Emperor penguins (Aptenodytes forsteri) have perfected the art of the huddle. It’s this tight bunching of up to ten of these large birds per square meter that lets them survive the harsh Antarctic winter storms. It’s not hard to see how the birds in the center benefit. Not only is the temperature at least twenty degrees warmer in the center, but even more importantly, birds located in that region are not exposed to the grueling winds. But what about the unfortunate birds on the periphery? Do they get a turn on the inside?
You’ll be happy to hear that penguins are surprisingly egalitarian. All members get an equal chance to enjoy the shelter of the huddle’s center. What may surprise you is how the penguins achieve this fairness. According to Aaron Water, François Blanchette and Arnold Kim from the University of California, Merced, the flow of penguins within a huddle is entirely self-centered and can be predicted mathematically.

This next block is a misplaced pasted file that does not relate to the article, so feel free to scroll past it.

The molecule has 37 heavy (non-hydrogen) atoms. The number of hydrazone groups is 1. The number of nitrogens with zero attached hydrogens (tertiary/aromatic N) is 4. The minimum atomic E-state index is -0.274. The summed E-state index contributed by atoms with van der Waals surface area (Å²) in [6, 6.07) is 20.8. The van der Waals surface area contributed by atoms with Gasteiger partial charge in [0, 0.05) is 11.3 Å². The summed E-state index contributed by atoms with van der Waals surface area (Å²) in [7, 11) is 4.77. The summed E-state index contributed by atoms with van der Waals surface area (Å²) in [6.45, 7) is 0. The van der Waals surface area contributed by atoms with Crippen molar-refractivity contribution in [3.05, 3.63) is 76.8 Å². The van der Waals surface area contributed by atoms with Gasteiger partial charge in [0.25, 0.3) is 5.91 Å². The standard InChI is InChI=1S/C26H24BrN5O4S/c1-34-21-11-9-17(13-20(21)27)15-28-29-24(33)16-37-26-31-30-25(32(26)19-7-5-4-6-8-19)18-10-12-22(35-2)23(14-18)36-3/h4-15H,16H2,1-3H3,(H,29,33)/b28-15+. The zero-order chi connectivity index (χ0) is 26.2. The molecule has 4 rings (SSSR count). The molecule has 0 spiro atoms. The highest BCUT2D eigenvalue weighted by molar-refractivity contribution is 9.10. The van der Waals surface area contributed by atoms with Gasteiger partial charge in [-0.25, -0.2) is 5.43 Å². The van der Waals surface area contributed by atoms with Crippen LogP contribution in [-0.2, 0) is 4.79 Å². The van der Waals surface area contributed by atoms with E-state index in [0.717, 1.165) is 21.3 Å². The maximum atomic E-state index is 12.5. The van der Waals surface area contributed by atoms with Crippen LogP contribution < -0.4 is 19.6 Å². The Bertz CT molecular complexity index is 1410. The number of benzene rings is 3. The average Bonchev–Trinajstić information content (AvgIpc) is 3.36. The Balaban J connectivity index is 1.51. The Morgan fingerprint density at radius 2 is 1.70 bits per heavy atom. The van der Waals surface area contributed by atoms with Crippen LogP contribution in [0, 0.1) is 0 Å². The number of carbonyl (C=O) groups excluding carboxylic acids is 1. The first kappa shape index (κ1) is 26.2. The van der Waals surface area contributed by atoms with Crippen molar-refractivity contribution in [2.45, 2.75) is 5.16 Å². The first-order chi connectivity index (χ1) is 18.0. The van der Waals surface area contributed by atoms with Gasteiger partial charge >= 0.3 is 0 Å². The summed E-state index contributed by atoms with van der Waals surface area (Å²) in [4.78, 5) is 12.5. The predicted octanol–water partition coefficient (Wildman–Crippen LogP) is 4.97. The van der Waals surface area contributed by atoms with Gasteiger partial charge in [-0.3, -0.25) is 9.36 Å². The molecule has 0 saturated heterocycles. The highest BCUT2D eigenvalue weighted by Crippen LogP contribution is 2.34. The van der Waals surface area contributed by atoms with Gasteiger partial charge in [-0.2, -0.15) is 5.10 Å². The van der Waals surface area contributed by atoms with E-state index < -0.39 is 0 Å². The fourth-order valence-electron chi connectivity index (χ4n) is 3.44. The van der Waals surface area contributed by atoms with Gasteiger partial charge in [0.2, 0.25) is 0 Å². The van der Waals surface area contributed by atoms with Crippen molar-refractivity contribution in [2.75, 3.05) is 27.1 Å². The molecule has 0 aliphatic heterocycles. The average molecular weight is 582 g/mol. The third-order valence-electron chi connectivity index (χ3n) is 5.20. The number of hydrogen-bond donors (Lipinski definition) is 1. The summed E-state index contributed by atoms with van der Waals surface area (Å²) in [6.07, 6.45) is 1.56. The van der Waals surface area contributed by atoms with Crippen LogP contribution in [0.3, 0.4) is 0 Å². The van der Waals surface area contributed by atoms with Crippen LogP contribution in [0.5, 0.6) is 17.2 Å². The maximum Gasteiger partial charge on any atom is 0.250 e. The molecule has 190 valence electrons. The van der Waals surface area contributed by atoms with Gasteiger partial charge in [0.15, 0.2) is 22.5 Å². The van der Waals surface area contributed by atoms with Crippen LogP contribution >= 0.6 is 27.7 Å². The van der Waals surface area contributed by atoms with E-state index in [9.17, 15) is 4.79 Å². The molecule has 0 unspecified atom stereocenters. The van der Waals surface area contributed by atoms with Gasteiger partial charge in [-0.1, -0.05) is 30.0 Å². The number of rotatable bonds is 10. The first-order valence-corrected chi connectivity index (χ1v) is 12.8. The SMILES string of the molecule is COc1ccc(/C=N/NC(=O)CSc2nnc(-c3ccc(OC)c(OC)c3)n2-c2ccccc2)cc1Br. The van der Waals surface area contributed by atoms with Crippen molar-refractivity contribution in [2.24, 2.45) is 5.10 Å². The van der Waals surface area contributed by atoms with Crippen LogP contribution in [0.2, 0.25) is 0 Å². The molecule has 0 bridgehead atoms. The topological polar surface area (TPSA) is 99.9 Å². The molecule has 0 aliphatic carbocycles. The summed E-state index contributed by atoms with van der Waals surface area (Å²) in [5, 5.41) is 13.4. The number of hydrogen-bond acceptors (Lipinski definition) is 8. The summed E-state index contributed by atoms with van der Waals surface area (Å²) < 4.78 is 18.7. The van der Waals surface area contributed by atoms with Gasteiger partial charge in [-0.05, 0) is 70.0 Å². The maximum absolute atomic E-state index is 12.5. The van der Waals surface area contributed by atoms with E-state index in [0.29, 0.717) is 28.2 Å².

To be clear, the authors did not observe actual penguin huddles. Their data is based on computer simulations. You can see an example below:
Temperature distribution around a huddle of 100 penguins. Here red and blue correspond to warmer and cooler temperatures, respectively. Individual penguins are shown in black, as is the boundary of the huddle, while the polygonal interior of the huddle is shown in white.
The scientists began with the assumption that each penguin’s movements are based solely on whether such movement would benefit it personally. They then threw different wind and temperature conditions at their huddle model. The ‘bird’ with the greatest virtual heat loss (which would correspond to the bird in the most exposed position of the huddle) is relocated to a new position along the edge of the huddle. This is then repeated with the next most vulnerable penguin, which eventually causes the whole group to shift. Birds on the windward side end up on the leeward side, and birds that had been in the center are gradually edged out to the windward side.
Aaron Waters, François Blanchette, & Arnold D. Kim (2012). Modeling Huddling Penguins PloS ONE : doi:10.1371/journal.pone.0050277